- Title: FILE: Influential British comedian Mel Smith dies at age 60
- Date: 20th July 2013
- Summary: LONDON, ENGLAND, UNITED KINGDOM (FILE - JULY 17, 2001) (ORIGINALLY 4:3) (REUTERS) MEL SMITH BEING ASKED IF HE ENJOYED MAKING THE FILM 'HIGH HEELS AND LOW LIFES' CLIP (SOUNDBITE) (English) DIRECTOR MEL SMITH SAYING: "Yes, I did, a lot, a lot. For what it is worth I am really proud of it. I think it is probably the film so far in my but brief career that I am happiest with, so far."
- Embargoed: 4th August 2013 13:00
- Location: Australia, United Kingdom
- Country: United Kingdom Australia
- Topics: Entertainment,Obituaries,People
- Reuters ID: LVAEHX3Z5D3K8UNA0FQYBRDI5BLP
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- Story Text: British comedian Mel Smith, who became a household name in Britain for a series of television sketch shows in the 1970s and 80s which colleagues said had inspired a generation of comics, has died of a heart attack, his agent said on Saturday (July 20).
Smith, who died on Friday (July 19) aged 60, found fame starring in hugely popular shows "Not The Nine O'clock News" and "Alas Smith and Jones" and went on to direct the films "Bean" and "The Tall Guy".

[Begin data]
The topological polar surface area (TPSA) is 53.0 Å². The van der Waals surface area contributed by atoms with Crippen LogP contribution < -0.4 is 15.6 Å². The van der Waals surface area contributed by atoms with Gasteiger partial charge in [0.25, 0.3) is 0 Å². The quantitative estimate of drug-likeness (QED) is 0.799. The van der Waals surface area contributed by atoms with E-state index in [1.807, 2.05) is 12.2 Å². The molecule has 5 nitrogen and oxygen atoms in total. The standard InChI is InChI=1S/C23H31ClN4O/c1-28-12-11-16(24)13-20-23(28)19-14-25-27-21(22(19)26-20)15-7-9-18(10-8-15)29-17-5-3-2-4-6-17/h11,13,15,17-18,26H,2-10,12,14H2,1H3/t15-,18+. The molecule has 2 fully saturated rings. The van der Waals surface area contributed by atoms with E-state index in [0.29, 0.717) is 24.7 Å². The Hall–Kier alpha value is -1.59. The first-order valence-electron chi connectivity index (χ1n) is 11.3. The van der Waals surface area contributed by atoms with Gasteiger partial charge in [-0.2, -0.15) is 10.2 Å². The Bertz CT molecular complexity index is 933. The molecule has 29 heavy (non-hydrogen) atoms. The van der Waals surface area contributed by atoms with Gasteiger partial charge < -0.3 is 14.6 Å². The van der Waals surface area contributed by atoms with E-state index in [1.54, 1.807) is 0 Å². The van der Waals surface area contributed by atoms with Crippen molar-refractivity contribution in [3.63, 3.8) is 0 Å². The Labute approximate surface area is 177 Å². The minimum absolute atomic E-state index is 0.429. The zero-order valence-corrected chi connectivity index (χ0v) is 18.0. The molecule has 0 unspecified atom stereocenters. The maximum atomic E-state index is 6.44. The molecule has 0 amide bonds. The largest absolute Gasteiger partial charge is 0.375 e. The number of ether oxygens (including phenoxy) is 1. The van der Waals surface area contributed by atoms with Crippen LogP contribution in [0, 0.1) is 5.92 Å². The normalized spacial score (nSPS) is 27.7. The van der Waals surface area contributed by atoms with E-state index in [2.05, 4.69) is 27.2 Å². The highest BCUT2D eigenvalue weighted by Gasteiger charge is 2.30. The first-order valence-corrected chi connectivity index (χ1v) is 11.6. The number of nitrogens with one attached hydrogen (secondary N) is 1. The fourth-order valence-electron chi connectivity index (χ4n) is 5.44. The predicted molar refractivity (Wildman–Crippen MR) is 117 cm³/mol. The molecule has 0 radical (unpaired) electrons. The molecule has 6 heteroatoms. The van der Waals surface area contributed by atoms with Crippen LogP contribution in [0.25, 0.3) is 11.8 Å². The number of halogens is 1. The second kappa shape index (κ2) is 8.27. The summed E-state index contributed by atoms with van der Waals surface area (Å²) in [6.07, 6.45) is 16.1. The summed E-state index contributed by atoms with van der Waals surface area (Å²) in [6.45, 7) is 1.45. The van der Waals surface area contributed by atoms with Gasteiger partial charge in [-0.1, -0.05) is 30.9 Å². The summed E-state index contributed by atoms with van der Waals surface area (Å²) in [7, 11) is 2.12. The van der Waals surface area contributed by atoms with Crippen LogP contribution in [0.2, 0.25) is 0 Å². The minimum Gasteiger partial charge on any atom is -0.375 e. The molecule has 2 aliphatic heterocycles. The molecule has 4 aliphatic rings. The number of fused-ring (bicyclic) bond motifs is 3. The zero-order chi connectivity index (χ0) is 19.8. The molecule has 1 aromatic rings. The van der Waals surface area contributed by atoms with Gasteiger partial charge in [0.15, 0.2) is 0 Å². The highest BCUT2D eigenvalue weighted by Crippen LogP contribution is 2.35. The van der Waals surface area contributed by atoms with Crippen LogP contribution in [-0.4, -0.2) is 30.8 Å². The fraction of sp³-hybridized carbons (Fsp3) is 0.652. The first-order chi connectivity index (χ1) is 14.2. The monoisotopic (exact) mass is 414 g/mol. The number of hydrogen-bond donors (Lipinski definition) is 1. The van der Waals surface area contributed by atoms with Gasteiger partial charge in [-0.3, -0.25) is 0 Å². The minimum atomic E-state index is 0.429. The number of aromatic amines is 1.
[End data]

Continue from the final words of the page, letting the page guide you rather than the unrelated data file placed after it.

"I still can't believe this has happened," said Griff Rhys Jones, his comedy partner in his best-known TV shows. "To everybody who ever met him, Mel was a force for life. He was a gentleman and a scholar, a gambler and a wit."
Together, they formed Talkback, a highly successful independent TV production house that spawned many hit British comedies including the "Ali G" series, which gave Sacha Baron Cohen his first big television break.
Talkback was sold to Pearson TV in 2000 for 62 million sterling (GBP) or approximately $95 million U.S. dollars.
"Mel Smith's contribution to British comedy cannot be overstated," said Tony Hall, the Director General of the BBC.
"On screen he helped to define a new style of comedy from the late 1970s that continues to influence people to this day."
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